Tackling football

The Baltimore Sun

Ask Marquenta Taylor what it's like to be called "coach" by Meade High football players, and the normally loquacious woman takes a beat to ponder the question, as if you're asking what it's like to walk on the moon.

Increasingly, though, the sound of the words "Coach Taylor" is becoming more familiar.

"Now, some of the older guys call me coach. I'm waiting to see what happens the first time they see me in public. Like, if I go to the mall and somebody says, 'What's up, Coach?' " said Taylor, a guidance counselor at the Anne Arundel County high school.

If being called coach is foreign to Taylor, who handles the defensive line and makes the defensive game calls for the Mustangs' junior varsity team, she is already familiar with the essentials of being a coach, from what schemes to use to making a point by getting into the face of a headstrong player.

Along the way, Taylor, who has been at Meade for five years, has gained the attention and the respect of her players.

"They treat her just like a male coach," said sophomore Leon Jonas, a safety, receiver and running back on the JV team. "They don't give her any special treatment. She's Coach Taylor. ... [The players] give her the right respect that she deserves as a coach."

For women, the odds of coaching a football team are just slightly higher than taking a stroll on the Sea of Tranquility. After all, the female presence on most football sidelines is usually limited to team managers or cheerleaders.

Taylor, 33, isn't the first woman to serve as a high school assistant football coach in the state or even in the Baltimore area. Mary Ann Smith was an assistant for the Joppatowne team in the mid-1990s, before leaving to take a similar post at a high school in Ohio.

However, Taylor is believed to be the first female assistant in football-mad Anne Arundel County, and her path to the sideline is an unusual one.

She attended St. Nicholas of Tolentine High School in New York, the school that produced basketball phenoms Malik Sealy and Adrian Autry but didn't have a football team. And she graduated from Old Dominion, a school that is scheduled to get a Division I-AA football team in 2009 but didn't have a squad when Taylor was there.

Increasingly, however, not having playing experience on your resume is not as much of a barrier to becoming a coach as it used to be. Notre Dame coach Charlie Weis never played the game, though he was offensive coordinator of the New England Patriots when they won three Super Bowls in four years.

"It's not a game anymore where it's just somebody who played the game is now a coach and because they played it, now they're a good coach," said John Hawk, who coaches the Meade JV offense. "Now, people who studied the game but never played it before are coaches. That's why I see more women probably getting involved in football as well."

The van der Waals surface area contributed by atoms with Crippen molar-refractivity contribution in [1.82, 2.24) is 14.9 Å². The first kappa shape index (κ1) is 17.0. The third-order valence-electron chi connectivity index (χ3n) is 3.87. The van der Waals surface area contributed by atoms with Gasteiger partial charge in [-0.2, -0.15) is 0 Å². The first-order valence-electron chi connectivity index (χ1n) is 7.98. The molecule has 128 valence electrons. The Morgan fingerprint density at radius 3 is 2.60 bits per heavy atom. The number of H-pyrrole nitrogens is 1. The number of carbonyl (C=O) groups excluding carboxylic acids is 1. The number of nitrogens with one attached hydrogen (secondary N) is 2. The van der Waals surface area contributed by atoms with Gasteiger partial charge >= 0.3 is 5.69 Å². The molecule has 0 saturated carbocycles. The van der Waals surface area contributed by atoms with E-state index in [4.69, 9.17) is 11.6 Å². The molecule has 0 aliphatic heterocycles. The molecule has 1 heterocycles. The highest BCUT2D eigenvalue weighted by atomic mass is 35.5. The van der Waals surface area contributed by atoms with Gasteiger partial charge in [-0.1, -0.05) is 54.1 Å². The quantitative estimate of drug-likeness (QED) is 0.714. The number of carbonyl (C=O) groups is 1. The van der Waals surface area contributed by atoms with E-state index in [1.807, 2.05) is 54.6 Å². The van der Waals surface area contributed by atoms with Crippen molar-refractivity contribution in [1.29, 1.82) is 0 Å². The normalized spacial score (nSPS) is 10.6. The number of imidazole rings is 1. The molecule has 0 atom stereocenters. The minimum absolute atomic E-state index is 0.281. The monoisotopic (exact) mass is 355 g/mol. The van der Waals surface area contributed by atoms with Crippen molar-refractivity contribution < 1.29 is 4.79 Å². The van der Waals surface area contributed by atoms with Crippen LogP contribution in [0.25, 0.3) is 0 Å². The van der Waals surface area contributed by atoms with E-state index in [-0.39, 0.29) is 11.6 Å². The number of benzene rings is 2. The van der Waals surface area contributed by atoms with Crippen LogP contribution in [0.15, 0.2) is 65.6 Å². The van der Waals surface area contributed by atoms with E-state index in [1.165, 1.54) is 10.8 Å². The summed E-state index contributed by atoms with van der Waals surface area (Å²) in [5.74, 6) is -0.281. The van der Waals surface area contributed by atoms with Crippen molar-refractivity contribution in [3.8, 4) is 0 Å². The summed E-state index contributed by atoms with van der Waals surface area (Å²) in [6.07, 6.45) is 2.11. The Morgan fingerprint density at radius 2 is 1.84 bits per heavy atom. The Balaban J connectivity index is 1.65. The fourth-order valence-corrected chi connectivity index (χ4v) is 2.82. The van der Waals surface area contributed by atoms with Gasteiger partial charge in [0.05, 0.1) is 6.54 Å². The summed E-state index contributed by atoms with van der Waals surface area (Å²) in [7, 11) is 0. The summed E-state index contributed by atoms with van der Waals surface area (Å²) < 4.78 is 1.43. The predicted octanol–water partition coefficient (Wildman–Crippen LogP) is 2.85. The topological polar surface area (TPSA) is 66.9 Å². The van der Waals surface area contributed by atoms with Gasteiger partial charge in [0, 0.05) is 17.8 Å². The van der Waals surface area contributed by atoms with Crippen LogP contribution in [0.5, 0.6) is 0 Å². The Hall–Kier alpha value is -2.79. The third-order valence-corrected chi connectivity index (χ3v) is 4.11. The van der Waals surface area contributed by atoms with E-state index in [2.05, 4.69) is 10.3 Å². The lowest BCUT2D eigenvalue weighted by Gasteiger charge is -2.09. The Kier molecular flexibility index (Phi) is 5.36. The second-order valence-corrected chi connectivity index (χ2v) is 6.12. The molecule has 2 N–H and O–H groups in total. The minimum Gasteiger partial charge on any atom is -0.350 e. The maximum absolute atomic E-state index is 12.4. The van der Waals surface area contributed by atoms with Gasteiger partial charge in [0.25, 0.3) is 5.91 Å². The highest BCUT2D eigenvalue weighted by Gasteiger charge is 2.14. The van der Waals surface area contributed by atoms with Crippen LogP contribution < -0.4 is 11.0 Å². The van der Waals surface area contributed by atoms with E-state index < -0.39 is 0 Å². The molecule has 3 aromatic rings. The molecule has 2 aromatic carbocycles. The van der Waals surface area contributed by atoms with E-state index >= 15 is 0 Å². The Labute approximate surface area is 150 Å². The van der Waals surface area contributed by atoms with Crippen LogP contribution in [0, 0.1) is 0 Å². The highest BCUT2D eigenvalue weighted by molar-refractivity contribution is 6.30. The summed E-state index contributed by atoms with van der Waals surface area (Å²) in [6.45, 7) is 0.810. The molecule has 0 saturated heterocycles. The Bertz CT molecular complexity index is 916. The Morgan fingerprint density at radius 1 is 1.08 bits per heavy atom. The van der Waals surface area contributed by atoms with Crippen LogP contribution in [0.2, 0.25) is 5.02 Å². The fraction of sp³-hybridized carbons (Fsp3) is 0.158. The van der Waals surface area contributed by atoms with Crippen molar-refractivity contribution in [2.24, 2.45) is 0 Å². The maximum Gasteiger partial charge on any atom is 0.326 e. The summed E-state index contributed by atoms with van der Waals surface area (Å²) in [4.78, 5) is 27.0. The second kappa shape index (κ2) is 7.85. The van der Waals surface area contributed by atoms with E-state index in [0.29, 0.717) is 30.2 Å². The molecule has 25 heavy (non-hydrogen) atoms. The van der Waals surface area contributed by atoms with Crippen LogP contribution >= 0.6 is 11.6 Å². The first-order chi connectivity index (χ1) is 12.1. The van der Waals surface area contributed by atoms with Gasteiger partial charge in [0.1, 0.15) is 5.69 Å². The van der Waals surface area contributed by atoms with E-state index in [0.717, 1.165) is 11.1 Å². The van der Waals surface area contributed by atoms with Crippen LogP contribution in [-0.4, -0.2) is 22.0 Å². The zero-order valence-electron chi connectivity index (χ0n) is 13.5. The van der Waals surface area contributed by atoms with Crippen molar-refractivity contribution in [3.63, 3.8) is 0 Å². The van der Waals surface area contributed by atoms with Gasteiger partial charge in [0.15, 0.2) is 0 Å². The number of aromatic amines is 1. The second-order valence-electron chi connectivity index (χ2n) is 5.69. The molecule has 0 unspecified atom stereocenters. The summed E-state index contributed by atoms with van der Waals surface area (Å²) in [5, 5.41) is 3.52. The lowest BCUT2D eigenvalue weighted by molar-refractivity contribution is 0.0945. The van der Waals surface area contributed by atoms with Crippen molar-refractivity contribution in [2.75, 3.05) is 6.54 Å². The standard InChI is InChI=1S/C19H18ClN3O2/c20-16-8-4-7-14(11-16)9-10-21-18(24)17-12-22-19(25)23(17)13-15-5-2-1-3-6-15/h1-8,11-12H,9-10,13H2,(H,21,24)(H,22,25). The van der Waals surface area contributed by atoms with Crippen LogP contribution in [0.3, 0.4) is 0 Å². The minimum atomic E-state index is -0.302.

Taylor, who swam and played basketball in high school, said she regularly attended Meade games and used to rag on varsity coach Andrew Smith about the lack of female coaches. Smith used to reply that no women applied, but when there was an opening this year, Smith called Taylor's bluff and asked her if she was interested.

"I went back to her and I said, 'Were you serious about giving this thing a shot?' Smith said. "She said, 'Yeah, Coach, I'll give it a shot.' I said, 'How hard are you willing to work?' Not everyone is allowed the opportunity to just be around football and learn. Someone has to open the door for them, give them a shot and see how it works out. It's worked out well for us."

Taylor, who played right tackle on a women's "powder puff" dorm team at Siena, the first college she attended, said she learned the intricacies of football by playing the Madden video game on the Sega Genesis system ("We didn't have Xbox or PlayStation," she said, laughing).

So far, things have worked well for the Mustangs, who are 1-1, entering tomorrow's game with Old Mill. Taylor said she has learned what to call in certain circumstances, but not necessarily why she's calling it.

"I know all my plays," Taylor said. "I know my blitzes. I know what they are, and I know how to run them and why I'm running them. I haven't learned the offensive strategy like chess. When they set up this, what do I exactly need to do? I know what I need to do, but I'm still learning why. I still don't understand the why I had to do it."

Toward that end, Taylor, who has expressed interest in coaching the school's swim team this winter, has been tagging along with Brian Henderson, the varsity team's defensive coordinator. The two sit together in the press box during varsity games, as Taylor observes what Henderson calls through his headset.

"It's still a learning experience as far as learning different things, and watching the sport as opposed to coaching the sport and seeing certain things," said Taylor, a varsity girls assistant basketball coach last winter. "The chess game part of it, in terms of having to know what to do, is a new challenge. That's something I have to learn to do, as opposed to watching the game and screaming at the TV."

There's one thing Taylor has quickly learned about coaching football, namely how to keep secrets. For instance, ask her what defense she runs, and Taylor is as talkative as when you ask her what it's like to be called coach.

"We run a 4-3 defense. And I'm not giving you my secrets," Taylor said with a laugh. "And you can say that I knew that with confidence."

Spoken like a real football coach.


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